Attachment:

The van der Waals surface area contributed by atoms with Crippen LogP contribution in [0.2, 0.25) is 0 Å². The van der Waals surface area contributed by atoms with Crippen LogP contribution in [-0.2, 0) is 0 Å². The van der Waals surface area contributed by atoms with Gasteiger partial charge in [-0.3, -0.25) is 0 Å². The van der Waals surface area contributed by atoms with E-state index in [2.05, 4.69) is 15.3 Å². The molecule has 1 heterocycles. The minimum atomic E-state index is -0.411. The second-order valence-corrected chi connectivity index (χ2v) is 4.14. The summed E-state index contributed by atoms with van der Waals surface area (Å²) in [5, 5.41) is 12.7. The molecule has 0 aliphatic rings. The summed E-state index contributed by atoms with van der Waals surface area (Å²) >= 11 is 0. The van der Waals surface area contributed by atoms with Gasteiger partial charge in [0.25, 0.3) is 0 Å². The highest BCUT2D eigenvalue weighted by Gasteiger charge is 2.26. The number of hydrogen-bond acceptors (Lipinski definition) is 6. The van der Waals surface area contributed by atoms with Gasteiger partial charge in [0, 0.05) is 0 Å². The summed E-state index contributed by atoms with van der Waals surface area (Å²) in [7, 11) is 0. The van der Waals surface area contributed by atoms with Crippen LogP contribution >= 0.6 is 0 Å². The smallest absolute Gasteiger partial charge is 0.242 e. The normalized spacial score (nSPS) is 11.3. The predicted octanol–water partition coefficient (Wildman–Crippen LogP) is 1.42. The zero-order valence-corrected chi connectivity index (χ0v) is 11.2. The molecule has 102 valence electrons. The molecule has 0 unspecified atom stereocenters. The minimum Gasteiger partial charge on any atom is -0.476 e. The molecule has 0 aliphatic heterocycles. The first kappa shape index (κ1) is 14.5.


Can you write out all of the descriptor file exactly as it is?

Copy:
The van der Waals surface area contributed by atoms with Crippen LogP contribution in [0.2, 0.25) is 0 Å². The van der Waals surface area contributed by atoms with Crippen LogP contribution in [-0.2, 0) is 0 Å². The van der Waals surface area contributed by atoms with Gasteiger partial charge in [-0.3, -0.25) is 0 Å². The van der Waals surface area contributed by atoms with E-state index in [2.05, 4.69) is 15.3 Å². The molecule has 1 heterocycles. The minimum atomic E-state index is -0.411. The second-order valence-corrected chi connectivity index (χ2v) is 4.14. The summed E-state index contributed by atoms with van der Waals surface area (Å²) in [5, 5.41) is 12.7. The molecule has 0 aliphatic rings. The summed E-state index contributed by atoms with van der Waals surface area (Å²) >= 11 is 0. The van der Waals surface area contributed by atoms with Gasteiger partial charge in [0.25, 0.3) is 0 Å². The highest BCUT2D eigenvalue weighted by Gasteiger charge is 2.26. The number of hydrogen-bond acceptors (Lipinski definition) is 6. The van der Waals surface area contributed by atoms with Gasteiger partial charge in [0, 0.05) is 0 Å². The summed E-state index contributed by atoms with van der Waals surface area (Å²) in [7, 11) is 0. The van der Waals surface area contributed by atoms with Crippen LogP contribution >= 0.6 is 0 Å². The smallest absolute Gasteiger partial charge is 0.242 e. The normalized spacial score (nSPS) is 11.3. The predicted octanol–water partition coefficient (Wildman–Crippen LogP) is 1.42. The zero-order valence-corrected chi connectivity index (χ0v) is 11.2. The molecule has 102 valence electrons. The molecule has 0 unspecified atom stereocenters. The minimum Gasteiger partial charge on any atom is -0.476 e. The molecule has 0 aliphatic heterocycles. The first kappa shape index (κ1) is 14.5.